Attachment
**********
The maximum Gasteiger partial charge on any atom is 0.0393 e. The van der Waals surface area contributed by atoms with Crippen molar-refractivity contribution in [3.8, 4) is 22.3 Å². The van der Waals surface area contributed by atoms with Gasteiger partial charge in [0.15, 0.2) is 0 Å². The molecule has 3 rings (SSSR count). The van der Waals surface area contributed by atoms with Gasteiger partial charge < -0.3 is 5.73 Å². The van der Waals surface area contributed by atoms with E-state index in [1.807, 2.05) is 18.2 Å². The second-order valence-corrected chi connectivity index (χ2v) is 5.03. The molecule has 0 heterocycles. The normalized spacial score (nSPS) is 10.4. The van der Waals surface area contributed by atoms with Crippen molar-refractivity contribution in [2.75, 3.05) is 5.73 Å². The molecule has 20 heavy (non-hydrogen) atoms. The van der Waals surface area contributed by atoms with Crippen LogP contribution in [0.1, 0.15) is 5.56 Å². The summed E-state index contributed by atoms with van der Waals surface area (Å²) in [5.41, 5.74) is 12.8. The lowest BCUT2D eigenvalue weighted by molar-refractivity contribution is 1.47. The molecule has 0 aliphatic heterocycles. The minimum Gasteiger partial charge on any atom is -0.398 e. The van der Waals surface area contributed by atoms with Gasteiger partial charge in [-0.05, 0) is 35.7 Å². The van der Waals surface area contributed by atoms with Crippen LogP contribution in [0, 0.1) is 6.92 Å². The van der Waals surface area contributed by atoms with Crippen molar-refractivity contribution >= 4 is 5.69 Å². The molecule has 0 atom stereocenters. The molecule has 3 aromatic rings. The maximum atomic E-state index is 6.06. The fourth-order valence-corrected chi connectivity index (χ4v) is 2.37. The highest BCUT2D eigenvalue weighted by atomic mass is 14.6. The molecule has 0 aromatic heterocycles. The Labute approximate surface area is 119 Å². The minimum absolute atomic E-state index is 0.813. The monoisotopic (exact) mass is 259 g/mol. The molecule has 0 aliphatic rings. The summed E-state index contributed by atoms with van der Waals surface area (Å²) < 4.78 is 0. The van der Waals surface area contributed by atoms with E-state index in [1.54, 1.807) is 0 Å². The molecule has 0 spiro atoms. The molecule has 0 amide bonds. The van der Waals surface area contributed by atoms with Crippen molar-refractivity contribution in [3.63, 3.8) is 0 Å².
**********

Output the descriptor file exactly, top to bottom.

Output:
The maximum Gasteiger partial charge on any atom is 0.0393 e. The van der Waals surface area contributed by atoms with Crippen molar-refractivity contribution in [3.8, 4) is 22.3 Å². The van der Waals surface area contributed by atoms with Gasteiger partial charge in [0.15, 0.2) is 0 Å². The molecule has 3 rings (SSSR count). The van der Waals surface area contributed by atoms with Gasteiger partial charge < -0.3 is 5.73 Å². The van der Waals surface area contributed by atoms with E-state index in [1.807, 2.05) is 18.2 Å². The second-order valence-corrected chi connectivity index (χ2v) is 5.03. The molecule has 0 heterocycles. The normalized spacial score (nSPS) is 10.4. The van der Waals surface area contributed by atoms with Crippen molar-refractivity contribution in [2.75, 3.05) is 5.73 Å². The molecule has 20 heavy (non-hydrogen) atoms. The van der Waals surface area contributed by atoms with Crippen LogP contribution in [0.1, 0.15) is 5.56 Å². The summed E-state index contributed by atoms with van der Waals surface area (Å²) in [5.41, 5.74) is 12.8. The lowest BCUT2D eigenvalue weighted by molar-refractivity contribution is 1.47. The molecule has 0 aliphatic heterocycles. The minimum Gasteiger partial charge on any atom is -0.398 e. The van der Waals surface area contributed by atoms with Gasteiger partial charge in [-0.05, 0) is 35.7 Å². The van der Waals surface area contributed by atoms with Crippen LogP contribution in [0, 0.1) is 6.92 Å². The van der Waals surface area contributed by atoms with Crippen molar-refractivity contribution >= 4 is 5.69 Å². The molecule has 0 atom stereocenters. The molecule has 3 aromatic rings. The maximum atomic E-state index is 6.06. The fourth-order valence-corrected chi connectivity index (χ4v) is 2.37. The highest BCUT2D eigenvalue weighted by atomic mass is 14.6. The molecule has 0 aromatic heterocycles. The Labute approximate surface area is 119 Å². The minimum absolute atomic E-state index is 0.813. The monoisotopic (exact) mass is 259 g/mol. The molecule has 0 aliphatic rings. The summed E-state index contributed by atoms with van der Waals surface area (Å²) < 4.78 is 0. The van der Waals surface area contributed by atoms with E-state index in [1.54, 1.807) is 0 Å². The molecule has 0 spiro atoms. The molecule has 0 amide bonds. The van der Waals surface area contributed by atoms with Crippen molar-refractivity contribution in [3.63, 3.8) is 0 Å².